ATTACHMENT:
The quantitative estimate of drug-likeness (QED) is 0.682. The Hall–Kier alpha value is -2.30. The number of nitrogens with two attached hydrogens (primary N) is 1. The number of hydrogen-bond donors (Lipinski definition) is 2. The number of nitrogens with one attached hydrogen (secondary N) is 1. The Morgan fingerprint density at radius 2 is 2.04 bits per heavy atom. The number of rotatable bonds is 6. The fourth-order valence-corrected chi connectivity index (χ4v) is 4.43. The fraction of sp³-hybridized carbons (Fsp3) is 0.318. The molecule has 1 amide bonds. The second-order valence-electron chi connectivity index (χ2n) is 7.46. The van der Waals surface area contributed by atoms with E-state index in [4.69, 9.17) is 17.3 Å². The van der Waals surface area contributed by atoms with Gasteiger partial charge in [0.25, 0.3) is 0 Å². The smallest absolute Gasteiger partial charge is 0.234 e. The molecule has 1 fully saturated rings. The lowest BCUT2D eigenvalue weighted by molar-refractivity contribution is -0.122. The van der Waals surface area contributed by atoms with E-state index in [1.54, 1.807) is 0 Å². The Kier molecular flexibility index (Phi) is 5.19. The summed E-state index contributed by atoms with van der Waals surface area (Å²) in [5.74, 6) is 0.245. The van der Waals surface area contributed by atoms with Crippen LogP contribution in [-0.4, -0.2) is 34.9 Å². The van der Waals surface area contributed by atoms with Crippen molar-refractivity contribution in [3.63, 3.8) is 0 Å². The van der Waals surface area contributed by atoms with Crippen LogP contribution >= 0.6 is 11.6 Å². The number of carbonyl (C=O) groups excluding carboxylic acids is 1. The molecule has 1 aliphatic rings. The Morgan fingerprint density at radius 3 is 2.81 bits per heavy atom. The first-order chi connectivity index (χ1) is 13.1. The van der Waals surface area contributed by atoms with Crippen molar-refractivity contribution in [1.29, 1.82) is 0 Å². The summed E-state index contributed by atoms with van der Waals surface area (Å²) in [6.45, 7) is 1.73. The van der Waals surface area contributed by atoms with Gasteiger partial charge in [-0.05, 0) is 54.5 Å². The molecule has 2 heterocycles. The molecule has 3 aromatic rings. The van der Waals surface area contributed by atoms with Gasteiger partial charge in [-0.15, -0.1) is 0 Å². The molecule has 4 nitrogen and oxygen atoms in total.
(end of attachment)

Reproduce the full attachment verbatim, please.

The quantitative estimate of drug-likeness (QED) is 0.682. The Hall–Kier alpha value is -2.30. The number of nitrogens with two attached hydrogens (primary N) is 1. The number of hydrogen-bond donors (Lipinski definition) is 2. The number of nitrogens with one attached hydrogen (secondary N) is 1. The Morgan fingerprint density at radius 2 is 2.04 bits per heavy atom. The number of rotatable bonds is 6. The fourth-order valence-corrected chi connectivity index (χ4v) is 4.43. The fraction of sp³-hybridized carbons (Fsp3) is 0.318. The molecule has 1 amide bonds. The second-order valence-electron chi connectivity index (χ2n) is 7.46. The van der Waals surface area contributed by atoms with E-state index in [4.69, 9.17) is 17.3 Å². The van der Waals surface area contributed by atoms with Gasteiger partial charge in [0.25, 0.3) is 0 Å². The smallest absolute Gasteiger partial charge is 0.234 e. The molecule has 1 fully saturated rings. The lowest BCUT2D eigenvalue weighted by molar-refractivity contribution is -0.122. The van der Waals surface area contributed by atoms with E-state index in [1.54, 1.807) is 0 Å². The Kier molecular flexibility index (Phi) is 5.19. The summed E-state index contributed by atoms with van der Waals surface area (Å²) in [5.74, 6) is 0.245. The van der Waals surface area contributed by atoms with Crippen LogP contribution in [-0.4, -0.2) is 34.9 Å². The van der Waals surface area contributed by atoms with Crippen molar-refractivity contribution in [3.63, 3.8) is 0 Å². The van der Waals surface area contributed by atoms with Crippen LogP contribution >= 0.6 is 11.6 Å². The number of carbonyl (C=O) groups excluding carboxylic acids is 1. The molecule has 1 aliphatic rings. The Morgan fingerprint density at radius 3 is 2.81 bits per heavy atom. The first-order chi connectivity index (χ1) is 13.1. The van der Waals surface area contributed by atoms with Crippen molar-refractivity contribution in [1.29, 1.82) is 0 Å². The summed E-state index contributed by atoms with van der Waals surface area (Å²) in [6.45, 7) is 1.73. The van der Waals surface area contributed by atoms with Gasteiger partial charge in [-0.05, 0) is 54.5 Å². The molecule has 2 heterocycles. The molecule has 3 aromatic rings. The van der Waals surface area contributed by atoms with Gasteiger partial charge in [-0.15, -0.1) is 0 Å². The molecule has 4 nitrogen and oxygen atoms in total.